Nick Diaz: title threat at both welterweight and middleweight?

Diaz peppered Smith with punches and jabs in the first round, but Smith responded to Daiz’s taunting by throwing his trademark power punches, catching Diaz more than once. It was more of the same in the second round, with Smith’s lack of defense (no head or hand movement) allowing Diaz to continue to smash him with strikes at will, letting the slight punches take their toll.

A desperate Smith swung for the fences in the third round, but was felled by a punch to the body by Diaz. On the ground, Diaz used his black-belt-level BJJ skills to quickly lock in a rear naked choke, leading to a quick tap by Smith.

It was a clinic in technique by Diaz, who used patience and precision to neutralize Smith’s vaunted power strikes. Smith’s lack of technique or accuracy made things too easy for Diaz after the first round.

Styles Make Fights – Strikeforce: Mike Whitehead vs. Kevin Randleman (Wrestler vs. Wrestler)

In a clash of two accomplished wrestlers, ex-PRIDE star and

Randleman let another one get away

Randleman let another one get away

former UFC champion Kevin Randleman grabbed defeat from the jaws of victory by letting Mike Whitehead take a decision victory at Strikeforce: Lawler vs. Shields

After two uneventful rounds where Whitehead laid on Randleman, Randleman smashed Whitehead with an overhand left in the third round, but somehow failed to finish Whitehead. Whitehead eventually recovered and rode out the rest of the round.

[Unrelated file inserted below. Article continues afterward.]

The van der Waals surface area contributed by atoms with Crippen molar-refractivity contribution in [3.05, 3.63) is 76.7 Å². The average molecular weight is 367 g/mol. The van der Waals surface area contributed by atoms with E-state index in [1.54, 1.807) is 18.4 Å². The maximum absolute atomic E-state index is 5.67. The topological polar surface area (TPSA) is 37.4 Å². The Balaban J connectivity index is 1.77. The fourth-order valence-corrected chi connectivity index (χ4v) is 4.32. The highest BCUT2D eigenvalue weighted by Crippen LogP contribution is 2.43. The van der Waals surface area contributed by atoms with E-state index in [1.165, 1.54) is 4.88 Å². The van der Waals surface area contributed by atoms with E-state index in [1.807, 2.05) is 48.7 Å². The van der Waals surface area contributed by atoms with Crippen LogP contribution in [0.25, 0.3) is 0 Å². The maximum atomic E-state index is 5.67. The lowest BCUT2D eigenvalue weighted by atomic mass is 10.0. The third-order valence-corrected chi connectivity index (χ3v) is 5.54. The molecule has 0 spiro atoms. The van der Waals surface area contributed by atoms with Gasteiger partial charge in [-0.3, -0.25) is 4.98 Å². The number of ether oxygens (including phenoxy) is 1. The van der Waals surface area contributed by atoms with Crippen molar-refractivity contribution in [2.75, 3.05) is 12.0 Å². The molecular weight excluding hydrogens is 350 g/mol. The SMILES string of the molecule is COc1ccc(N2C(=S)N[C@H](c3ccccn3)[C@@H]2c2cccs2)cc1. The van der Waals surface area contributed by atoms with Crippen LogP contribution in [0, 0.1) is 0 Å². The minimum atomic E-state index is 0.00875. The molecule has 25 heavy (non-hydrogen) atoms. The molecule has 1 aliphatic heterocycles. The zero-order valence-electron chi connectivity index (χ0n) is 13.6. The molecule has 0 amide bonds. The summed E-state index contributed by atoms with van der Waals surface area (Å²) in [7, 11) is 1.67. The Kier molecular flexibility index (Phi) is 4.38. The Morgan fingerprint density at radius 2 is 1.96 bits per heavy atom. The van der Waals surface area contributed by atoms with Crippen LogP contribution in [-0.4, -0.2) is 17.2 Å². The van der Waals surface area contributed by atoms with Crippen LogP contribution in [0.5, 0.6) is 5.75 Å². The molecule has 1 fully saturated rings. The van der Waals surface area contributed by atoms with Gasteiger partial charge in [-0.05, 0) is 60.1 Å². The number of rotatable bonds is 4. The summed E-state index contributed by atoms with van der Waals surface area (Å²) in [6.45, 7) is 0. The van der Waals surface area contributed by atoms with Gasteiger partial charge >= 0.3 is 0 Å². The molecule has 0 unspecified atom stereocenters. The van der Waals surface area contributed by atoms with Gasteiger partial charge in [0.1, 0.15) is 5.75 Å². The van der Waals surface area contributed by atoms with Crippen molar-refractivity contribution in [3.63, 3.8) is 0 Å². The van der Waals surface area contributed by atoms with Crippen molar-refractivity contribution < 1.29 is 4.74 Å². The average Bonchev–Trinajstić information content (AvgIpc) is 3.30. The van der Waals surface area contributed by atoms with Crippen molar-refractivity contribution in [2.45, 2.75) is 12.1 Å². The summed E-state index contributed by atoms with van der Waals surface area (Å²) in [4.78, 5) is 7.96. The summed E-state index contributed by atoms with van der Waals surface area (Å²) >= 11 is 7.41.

Randleman’s handling of Whitehead after that left hook was a prime example of why a modern MMA fighter needs to cross-train many disciplines. Randleman could’ve had any submission he wanted but didn’t even try for one, allowing victory to one again elude him.

Styles Make Fights – Strikeforce: Phil Baroni vs. Joe Riggs (Brawler vs. Freestyle)

Jack-of-all-trades Joe “Diesel” Riggs outclassed Phil “The New York Badass” Baroni both standing and on the ground en route to a decision victory at Strikeforce: Lawler vs. Shields.

Riggs would like to meet Jake Shields next

Riggs would like to meet Jake Shields next

On this night Baroni simply didn’t have the necessary tools to deal with Riggs, who controlled most of the action on the ground. While standing, Riggs threw mixed combos of punches, flying knees and kicks, punishing Baroni’s one-dimensional jabs.

Much like Randleman before him, Baroni simply seems to be a relic from MMA yesteryear, where his simple punching power and slightly-above-average wrestling doesn’t stand up against a well-rounded opponent.